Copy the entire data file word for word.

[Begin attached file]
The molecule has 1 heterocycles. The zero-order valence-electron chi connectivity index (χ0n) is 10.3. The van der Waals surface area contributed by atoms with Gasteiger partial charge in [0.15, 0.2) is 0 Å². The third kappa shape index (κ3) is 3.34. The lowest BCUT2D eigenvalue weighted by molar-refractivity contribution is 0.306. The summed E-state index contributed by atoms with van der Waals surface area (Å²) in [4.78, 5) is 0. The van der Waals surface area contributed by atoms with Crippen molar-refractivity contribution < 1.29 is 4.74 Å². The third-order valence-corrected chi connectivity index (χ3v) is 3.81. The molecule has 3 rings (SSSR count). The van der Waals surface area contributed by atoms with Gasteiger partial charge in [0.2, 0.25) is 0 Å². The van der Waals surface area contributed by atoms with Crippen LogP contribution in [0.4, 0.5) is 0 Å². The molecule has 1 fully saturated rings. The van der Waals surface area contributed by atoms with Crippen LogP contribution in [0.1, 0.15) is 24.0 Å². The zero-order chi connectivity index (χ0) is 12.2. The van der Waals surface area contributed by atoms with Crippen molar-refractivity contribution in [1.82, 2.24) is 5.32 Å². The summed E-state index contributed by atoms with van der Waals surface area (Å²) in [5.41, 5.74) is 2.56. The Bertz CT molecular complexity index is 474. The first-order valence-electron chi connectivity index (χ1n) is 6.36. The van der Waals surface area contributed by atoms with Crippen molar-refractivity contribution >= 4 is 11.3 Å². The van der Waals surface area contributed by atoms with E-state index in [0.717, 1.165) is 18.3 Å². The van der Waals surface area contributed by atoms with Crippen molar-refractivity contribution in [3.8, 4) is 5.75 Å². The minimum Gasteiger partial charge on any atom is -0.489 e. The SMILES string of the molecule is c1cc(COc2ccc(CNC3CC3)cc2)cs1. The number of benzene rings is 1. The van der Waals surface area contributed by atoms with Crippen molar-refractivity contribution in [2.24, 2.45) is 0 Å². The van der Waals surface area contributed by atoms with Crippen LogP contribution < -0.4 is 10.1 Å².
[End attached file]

The molecule has 1 heterocycles. The zero-order valence-electron chi connectivity index (χ0n) is 10.3. The van der Waals surface area contributed by atoms with Gasteiger partial charge in [0.15, 0.2) is 0 Å². The third kappa shape index (κ3) is 3.34. The lowest BCUT2D eigenvalue weighted by molar-refractivity contribution is 0.306. The summed E-state index contributed by atoms with van der Waals surface area (Å²) in [4.78, 5) is 0. The van der Waals surface area contributed by atoms with Crippen molar-refractivity contribution < 1.29 is 4.74 Å². The third-order valence-corrected chi connectivity index (χ3v) is 3.81. The molecule has 3 rings (SSSR count). The van der Waals surface area contributed by atoms with Gasteiger partial charge in [0.2, 0.25) is 0 Å². The van der Waals surface area contributed by atoms with Crippen LogP contribution in [0.4, 0.5) is 0 Å². The molecule has 1 fully saturated rings. The van der Waals surface area contributed by atoms with Crippen LogP contribution in [0.1, 0.15) is 24.0 Å². The zero-order chi connectivity index (χ0) is 12.2. The van der Waals surface area contributed by atoms with Crippen molar-refractivity contribution in [1.82, 2.24) is 5.32 Å². The summed E-state index contributed by atoms with van der Waals surface area (Å²) in [5.41, 5.74) is 2.56. The Bertz CT molecular complexity index is 474. The first-order valence-electron chi connectivity index (χ1n) is 6.36. The van der Waals surface area contributed by atoms with Crippen molar-refractivity contribution >= 4 is 11.3 Å². The van der Waals surface area contributed by atoms with E-state index in [0.717, 1.165) is 18.3 Å². The van der Waals surface area contributed by atoms with Crippen molar-refractivity contribution in [3.8, 4) is 5.75 Å². The minimum Gasteiger partial charge on any atom is -0.489 e. The SMILES string of the molecule is c1cc(COc2ccc(CNC3CC3)cc2)cs1. The number of benzene rings is 1. The van der Waals surface area contributed by atoms with Crippen molar-refractivity contribution in [2.24, 2.45) is 0 Å². The van der Waals surface area contributed by atoms with Crippen LogP contribution < -0.4 is 10.1 Å².